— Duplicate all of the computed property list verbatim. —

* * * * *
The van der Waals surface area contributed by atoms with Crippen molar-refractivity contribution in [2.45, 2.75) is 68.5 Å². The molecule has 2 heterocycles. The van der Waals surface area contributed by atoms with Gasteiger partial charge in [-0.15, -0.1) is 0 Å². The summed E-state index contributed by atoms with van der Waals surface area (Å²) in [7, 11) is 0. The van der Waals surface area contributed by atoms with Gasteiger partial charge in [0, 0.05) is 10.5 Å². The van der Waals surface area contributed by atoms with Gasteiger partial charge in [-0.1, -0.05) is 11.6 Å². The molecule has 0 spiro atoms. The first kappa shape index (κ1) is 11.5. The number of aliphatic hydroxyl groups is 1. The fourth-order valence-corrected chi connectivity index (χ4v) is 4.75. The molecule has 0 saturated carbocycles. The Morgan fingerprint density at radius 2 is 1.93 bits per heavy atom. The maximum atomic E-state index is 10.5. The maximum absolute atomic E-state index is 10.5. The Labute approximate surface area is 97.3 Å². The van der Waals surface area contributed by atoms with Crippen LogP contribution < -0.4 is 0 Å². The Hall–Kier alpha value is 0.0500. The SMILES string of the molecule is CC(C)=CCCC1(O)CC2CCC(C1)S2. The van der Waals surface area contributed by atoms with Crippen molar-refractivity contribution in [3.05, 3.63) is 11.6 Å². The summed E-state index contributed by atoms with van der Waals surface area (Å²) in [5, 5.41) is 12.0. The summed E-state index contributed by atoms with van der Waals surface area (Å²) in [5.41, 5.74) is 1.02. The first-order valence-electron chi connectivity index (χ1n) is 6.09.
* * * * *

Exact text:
The van der Waals surface area contributed by atoms with Crippen molar-refractivity contribution in [2.45, 2.75) is 68.5 Å². The molecule has 2 heterocycles. The van der Waals surface area contributed by atoms with Gasteiger partial charge in [-0.15, -0.1) is 0 Å². The summed E-state index contributed by atoms with van der Waals surface area (Å²) in [7, 11) is 0. The van der Waals surface area contributed by atoms with Gasteiger partial charge in [0, 0.05) is 10.5 Å². The van der Waals surface area contributed by atoms with Gasteiger partial charge in [-0.1, -0.05) is 11.6 Å². The molecule has 0 spiro atoms. The first kappa shape index (κ1) is 11.5. The number of aliphatic hydroxyl groups is 1. The fourth-order valence-corrected chi connectivity index (χ4v) is 4.75. The molecule has 0 saturated carbocycles. The Morgan fingerprint density at radius 2 is 1.93 bits per heavy atom. The maximum atomic E-state index is 10.5. The maximum absolute atomic E-state index is 10.5. The Labute approximate surface area is 97.3 Å². The van der Waals surface area contributed by atoms with Crippen LogP contribution < -0.4 is 0 Å². The Hall–Kier alpha value is 0.0500. The SMILES string of the molecule is CC(C)=CCCC1(O)CC2CCC(C1)S2. The van der Waals surface area contributed by atoms with Crippen molar-refractivity contribution in [3.05, 3.63) is 11.6 Å². The summed E-state index contributed by atoms with van der Waals surface area (Å²) in [5, 5.41) is 12.0. The summed E-state index contributed by atoms with van der Waals surface area (Å²) in [5.41, 5.74) is 1.02. The first-order valence-electron chi connectivity index (χ1n) is 6.09.